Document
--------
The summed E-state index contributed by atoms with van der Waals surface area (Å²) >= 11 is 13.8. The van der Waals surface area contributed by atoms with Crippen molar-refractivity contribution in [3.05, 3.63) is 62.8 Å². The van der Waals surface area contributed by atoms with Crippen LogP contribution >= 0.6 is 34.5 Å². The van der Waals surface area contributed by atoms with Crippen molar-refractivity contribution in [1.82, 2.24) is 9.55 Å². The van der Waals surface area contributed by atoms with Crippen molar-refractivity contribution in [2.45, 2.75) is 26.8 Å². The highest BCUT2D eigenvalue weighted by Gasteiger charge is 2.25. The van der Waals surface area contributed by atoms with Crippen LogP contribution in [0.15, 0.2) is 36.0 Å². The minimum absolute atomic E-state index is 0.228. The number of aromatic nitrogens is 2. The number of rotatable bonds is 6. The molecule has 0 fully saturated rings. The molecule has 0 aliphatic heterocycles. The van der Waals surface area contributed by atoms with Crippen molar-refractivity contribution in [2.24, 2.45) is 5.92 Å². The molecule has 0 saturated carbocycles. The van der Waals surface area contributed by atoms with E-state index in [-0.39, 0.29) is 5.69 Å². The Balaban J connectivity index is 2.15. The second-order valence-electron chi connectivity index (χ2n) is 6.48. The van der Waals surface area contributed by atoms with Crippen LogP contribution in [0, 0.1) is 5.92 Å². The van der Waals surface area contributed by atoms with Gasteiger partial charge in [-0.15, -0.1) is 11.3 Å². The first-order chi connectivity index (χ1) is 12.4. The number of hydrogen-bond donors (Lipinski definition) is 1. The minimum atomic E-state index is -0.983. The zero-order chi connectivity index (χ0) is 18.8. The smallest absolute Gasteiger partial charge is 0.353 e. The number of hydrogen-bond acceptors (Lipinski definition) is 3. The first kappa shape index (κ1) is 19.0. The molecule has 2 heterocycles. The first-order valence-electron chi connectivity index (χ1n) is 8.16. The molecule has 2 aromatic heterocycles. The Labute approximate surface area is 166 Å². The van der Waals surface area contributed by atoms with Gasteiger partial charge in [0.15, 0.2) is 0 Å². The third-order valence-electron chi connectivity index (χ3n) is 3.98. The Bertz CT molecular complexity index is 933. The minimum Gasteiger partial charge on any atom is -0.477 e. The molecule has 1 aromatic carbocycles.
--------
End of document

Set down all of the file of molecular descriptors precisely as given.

The summed E-state index contributed by atoms with van der Waals surface area (Å²) >= 11 is 13.8. The van der Waals surface area contributed by atoms with Crippen molar-refractivity contribution in [3.05, 3.63) is 62.8 Å². The van der Waals surface area contributed by atoms with Crippen LogP contribution >= 0.6 is 34.5 Å². The van der Waals surface area contributed by atoms with Crippen molar-refractivity contribution in [1.82, 2.24) is 9.55 Å². The van der Waals surface area contributed by atoms with Crippen molar-refractivity contribution in [2.45, 2.75) is 26.8 Å². The highest BCUT2D eigenvalue weighted by Gasteiger charge is 2.25. The van der Waals surface area contributed by atoms with Crippen LogP contribution in [0.15, 0.2) is 36.0 Å². The minimum absolute atomic E-state index is 0.228. The number of aromatic nitrogens is 2. The number of rotatable bonds is 6. The molecule has 0 fully saturated rings. The molecule has 0 aliphatic heterocycles. The van der Waals surface area contributed by atoms with Crippen molar-refractivity contribution in [2.24, 2.45) is 5.92 Å². The molecule has 0 saturated carbocycles. The van der Waals surface area contributed by atoms with E-state index in [-0.39, 0.29) is 5.69 Å². The Balaban J connectivity index is 2.15. The second-order valence-electron chi connectivity index (χ2n) is 6.48. The van der Waals surface area contributed by atoms with Crippen LogP contribution in [0, 0.1) is 5.92 Å². The van der Waals surface area contributed by atoms with Gasteiger partial charge in [-0.15, -0.1) is 11.3 Å². The first-order chi connectivity index (χ1) is 12.4. The number of hydrogen-bond donors (Lipinski definition) is 1. The minimum atomic E-state index is -0.983. The zero-order chi connectivity index (χ0) is 18.8. The smallest absolute Gasteiger partial charge is 0.353 e. The number of hydrogen-bond acceptors (Lipinski definition) is 3. The first kappa shape index (κ1) is 19.0. The molecule has 2 heterocycles. The first-order valence-electron chi connectivity index (χ1n) is 8.16. The molecule has 2 aromatic heterocycles. The Labute approximate surface area is 166 Å². The van der Waals surface area contributed by atoms with Gasteiger partial charge in [0.15, 0.2) is 0 Å². The third-order valence-electron chi connectivity index (χ3n) is 3.98. The Bertz CT molecular complexity index is 933. The minimum Gasteiger partial charge on any atom is -0.477 e. The molecule has 1 aromatic carbocycles.